The story and length of an ad film depends on the medium it is being created for. If it is for television, everyone looks for stories that mainly last for 15 to 30 seconds. If the ad is being created for the web, one can take the liberty and make longer films of even three minutes. Production usually takes at least one month, sometimes even more, depending on the script and length of the film.
Flexible work hours
“You should be an astute observer; try to imbibe the world around you. Best of directors source inspiration from real life. Look for people, idiosyncrasies in people, keep your eyes and ears open to soak in the real world around you. Remember, stories that are inspired from real life are the best told stories,” he advises.
One of the incentives about being a director is the flexibility of working hours. You can work at your own time. “Working with different people every day, different creatives, different agencies, different scripts is like telling a new story every day; it is a vibrant, dynamic and creatively satisfying profession,” says Goyal.
“Be receptive to new ideas”: Ad filmmaker Nishant Goyal
Ad filmmaker Nishant Goyal spoke to HT Education about the finer nuances of ad filmmaking and how it can be a good career option
In India, which sector banks heavily on ad filmmakers?
Every sector needs advertising, more so if it’s a sunrise sector. But specific to India, the current government has launched several schemes for social welfare, all of which need to be widely advertised so that enough awareness is created about them. Skill india and Access India are two examples. More than sector-specific advertising which benefits the middle class upwards, and which already exists, I feel social causes need more advertisers and ad filmmakers both.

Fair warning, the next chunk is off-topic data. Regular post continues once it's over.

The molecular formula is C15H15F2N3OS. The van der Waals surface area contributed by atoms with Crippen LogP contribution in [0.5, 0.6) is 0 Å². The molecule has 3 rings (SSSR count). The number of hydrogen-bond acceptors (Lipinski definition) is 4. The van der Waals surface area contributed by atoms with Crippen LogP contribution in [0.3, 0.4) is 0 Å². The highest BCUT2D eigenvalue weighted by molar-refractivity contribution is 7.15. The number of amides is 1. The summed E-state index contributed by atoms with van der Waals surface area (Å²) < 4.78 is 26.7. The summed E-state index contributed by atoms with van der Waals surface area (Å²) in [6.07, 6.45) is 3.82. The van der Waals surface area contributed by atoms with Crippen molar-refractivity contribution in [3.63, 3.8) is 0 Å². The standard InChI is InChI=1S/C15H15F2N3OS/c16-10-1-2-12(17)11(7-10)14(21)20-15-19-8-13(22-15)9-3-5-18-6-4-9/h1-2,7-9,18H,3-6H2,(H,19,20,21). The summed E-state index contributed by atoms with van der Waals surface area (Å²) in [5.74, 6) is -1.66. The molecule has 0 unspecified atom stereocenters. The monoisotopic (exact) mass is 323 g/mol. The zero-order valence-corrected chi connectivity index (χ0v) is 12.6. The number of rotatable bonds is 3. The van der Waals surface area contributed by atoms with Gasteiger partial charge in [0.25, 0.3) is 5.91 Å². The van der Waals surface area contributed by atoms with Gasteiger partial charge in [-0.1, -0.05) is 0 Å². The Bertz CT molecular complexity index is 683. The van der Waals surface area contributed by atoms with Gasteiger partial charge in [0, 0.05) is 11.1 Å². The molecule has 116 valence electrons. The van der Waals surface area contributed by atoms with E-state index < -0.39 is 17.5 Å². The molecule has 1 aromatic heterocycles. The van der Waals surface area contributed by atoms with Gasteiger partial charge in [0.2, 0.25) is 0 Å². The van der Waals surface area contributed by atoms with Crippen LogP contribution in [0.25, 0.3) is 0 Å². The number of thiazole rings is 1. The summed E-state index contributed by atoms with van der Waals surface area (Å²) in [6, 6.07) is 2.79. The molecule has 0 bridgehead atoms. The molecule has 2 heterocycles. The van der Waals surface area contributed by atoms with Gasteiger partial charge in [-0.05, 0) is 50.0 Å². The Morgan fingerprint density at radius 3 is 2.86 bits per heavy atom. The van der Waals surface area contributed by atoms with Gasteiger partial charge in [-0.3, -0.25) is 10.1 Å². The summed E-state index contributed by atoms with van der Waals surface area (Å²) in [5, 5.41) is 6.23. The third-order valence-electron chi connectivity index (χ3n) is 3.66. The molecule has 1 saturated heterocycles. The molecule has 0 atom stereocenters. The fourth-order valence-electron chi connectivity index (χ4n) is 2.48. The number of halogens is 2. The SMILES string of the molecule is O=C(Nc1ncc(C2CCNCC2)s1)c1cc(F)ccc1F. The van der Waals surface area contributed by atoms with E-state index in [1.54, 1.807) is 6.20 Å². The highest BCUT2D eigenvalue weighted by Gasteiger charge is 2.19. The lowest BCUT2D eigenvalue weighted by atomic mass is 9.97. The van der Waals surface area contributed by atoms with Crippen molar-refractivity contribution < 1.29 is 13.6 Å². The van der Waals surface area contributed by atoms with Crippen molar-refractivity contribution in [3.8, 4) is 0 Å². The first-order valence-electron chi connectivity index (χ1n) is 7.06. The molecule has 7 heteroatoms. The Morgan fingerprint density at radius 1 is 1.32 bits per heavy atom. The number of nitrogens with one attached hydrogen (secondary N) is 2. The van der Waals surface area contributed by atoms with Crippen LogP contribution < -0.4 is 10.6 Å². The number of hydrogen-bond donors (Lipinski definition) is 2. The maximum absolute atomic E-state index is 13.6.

What is the work schedule of an ad filmmaker at work?
An ad filmmaker usually has long hours during a production and relatively easier hours in between productions.
What is your biggest learning as an ad filmmaker?
The biggest takeaways for me, in my ad filmmaking career are: always be receptive to new ideas, irrespective of where they come from; and keep things simple.
All you need to know about a career as an ad filmmaker
Lowdown: According to the India Brand Equity Foundation, India’s advertising industry is pegged to grow at a rate of 16.8% year-on-year to `51,365 crore (US$ 7.54 billion) in 2016, buoyed by positive industry sentiment and a strong GDP growth of 7% and above. The industry is in need of creative ad filmmakers who can tell stories in a crisp, gripping manner to be able to attract people to a brand.
1. Film and Television Institute of India, Pune
2. Xavier Institute Of Communications, Mumbai
3. Satyajit Ray Film and Television Institute, Kolkata
4. Center for Research in Art of Film and Television, Delhi and more...
Eligibility: Any graduate with a passion for converting stories from print to film can become an ad filmmaker. It is a profession for creative people with an ability to learn on the job. After a diploma course in advertising after graduation in any discipline, you can pursue a certificate or diploma course in film, television and digital video production to gain experience in the domain.
Skills and traits:
- Good observation skills
- Good communication skills
- A great listener
- Highly creative
- A good team player
- Good knowledge of the market
- Good research skills